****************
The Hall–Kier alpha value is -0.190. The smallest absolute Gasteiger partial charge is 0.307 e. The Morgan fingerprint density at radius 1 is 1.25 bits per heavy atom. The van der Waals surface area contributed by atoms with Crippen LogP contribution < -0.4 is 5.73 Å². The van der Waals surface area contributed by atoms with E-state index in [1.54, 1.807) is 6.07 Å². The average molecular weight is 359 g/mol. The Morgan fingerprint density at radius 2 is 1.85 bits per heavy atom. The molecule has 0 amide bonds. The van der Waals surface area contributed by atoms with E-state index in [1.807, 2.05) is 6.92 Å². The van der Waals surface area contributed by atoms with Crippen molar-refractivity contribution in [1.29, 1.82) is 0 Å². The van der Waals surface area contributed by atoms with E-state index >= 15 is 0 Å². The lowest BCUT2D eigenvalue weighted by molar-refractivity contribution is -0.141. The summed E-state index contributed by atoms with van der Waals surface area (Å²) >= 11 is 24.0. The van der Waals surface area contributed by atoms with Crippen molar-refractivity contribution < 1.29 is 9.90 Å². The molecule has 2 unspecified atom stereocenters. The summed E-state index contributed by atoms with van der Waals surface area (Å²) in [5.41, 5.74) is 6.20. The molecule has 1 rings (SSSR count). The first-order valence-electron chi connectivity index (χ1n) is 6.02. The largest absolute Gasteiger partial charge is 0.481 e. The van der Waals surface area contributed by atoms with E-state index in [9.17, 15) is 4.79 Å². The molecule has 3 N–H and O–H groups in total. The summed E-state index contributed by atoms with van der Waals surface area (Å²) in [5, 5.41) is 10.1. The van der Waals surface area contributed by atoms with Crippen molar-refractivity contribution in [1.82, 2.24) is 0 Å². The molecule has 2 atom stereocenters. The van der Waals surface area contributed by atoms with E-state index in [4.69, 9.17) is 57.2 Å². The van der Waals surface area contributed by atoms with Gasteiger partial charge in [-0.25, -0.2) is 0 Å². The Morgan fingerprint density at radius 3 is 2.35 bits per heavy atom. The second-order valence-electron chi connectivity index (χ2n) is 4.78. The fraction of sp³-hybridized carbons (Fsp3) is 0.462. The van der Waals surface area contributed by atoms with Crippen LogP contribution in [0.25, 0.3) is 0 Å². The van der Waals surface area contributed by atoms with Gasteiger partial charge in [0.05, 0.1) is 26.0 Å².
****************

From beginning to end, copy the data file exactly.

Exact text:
The Hall–Kier alpha value is -0.190. The smallest absolute Gasteiger partial charge is 0.307 e. The Morgan fingerprint density at radius 1 is 1.25 bits per heavy atom. The van der Waals surface area contributed by atoms with Crippen LogP contribution < -0.4 is 5.73 Å². The van der Waals surface area contributed by atoms with E-state index in [1.54, 1.807) is 6.07 Å². The average molecular weight is 359 g/mol. The Morgan fingerprint density at radius 2 is 1.85 bits per heavy atom. The molecule has 0 amide bonds. The van der Waals surface area contributed by atoms with E-state index in [1.807, 2.05) is 6.92 Å². The van der Waals surface area contributed by atoms with Crippen molar-refractivity contribution in [1.29, 1.82) is 0 Å². The van der Waals surface area contributed by atoms with E-state index >= 15 is 0 Å². The lowest BCUT2D eigenvalue weighted by molar-refractivity contribution is -0.141. The summed E-state index contributed by atoms with van der Waals surface area (Å²) >= 11 is 24.0. The van der Waals surface area contributed by atoms with Crippen molar-refractivity contribution < 1.29 is 9.90 Å². The molecule has 2 unspecified atom stereocenters. The summed E-state index contributed by atoms with van der Waals surface area (Å²) in [5.41, 5.74) is 6.20. The molecule has 1 rings (SSSR count). The first-order valence-electron chi connectivity index (χ1n) is 6.02. The largest absolute Gasteiger partial charge is 0.481 e. The van der Waals surface area contributed by atoms with E-state index in [9.17, 15) is 4.79 Å². The molecule has 3 N–H and O–H groups in total. The summed E-state index contributed by atoms with van der Waals surface area (Å²) in [5, 5.41) is 10.1. The van der Waals surface area contributed by atoms with Crippen molar-refractivity contribution in [1.82, 2.24) is 0 Å². The molecule has 2 atom stereocenters. The van der Waals surface area contributed by atoms with E-state index in [4.69, 9.17) is 57.2 Å². The van der Waals surface area contributed by atoms with Gasteiger partial charge in [-0.25, -0.2) is 0 Å². The Morgan fingerprint density at radius 3 is 2.35 bits per heavy atom. The second-order valence-electron chi connectivity index (χ2n) is 4.78. The fraction of sp³-hybridized carbons (Fsp3) is 0.462. The van der Waals surface area contributed by atoms with Crippen LogP contribution in [0.25, 0.3) is 0 Å². The van der Waals surface area contributed by atoms with Gasteiger partial charge in [0.05, 0.1) is 26.0 Å².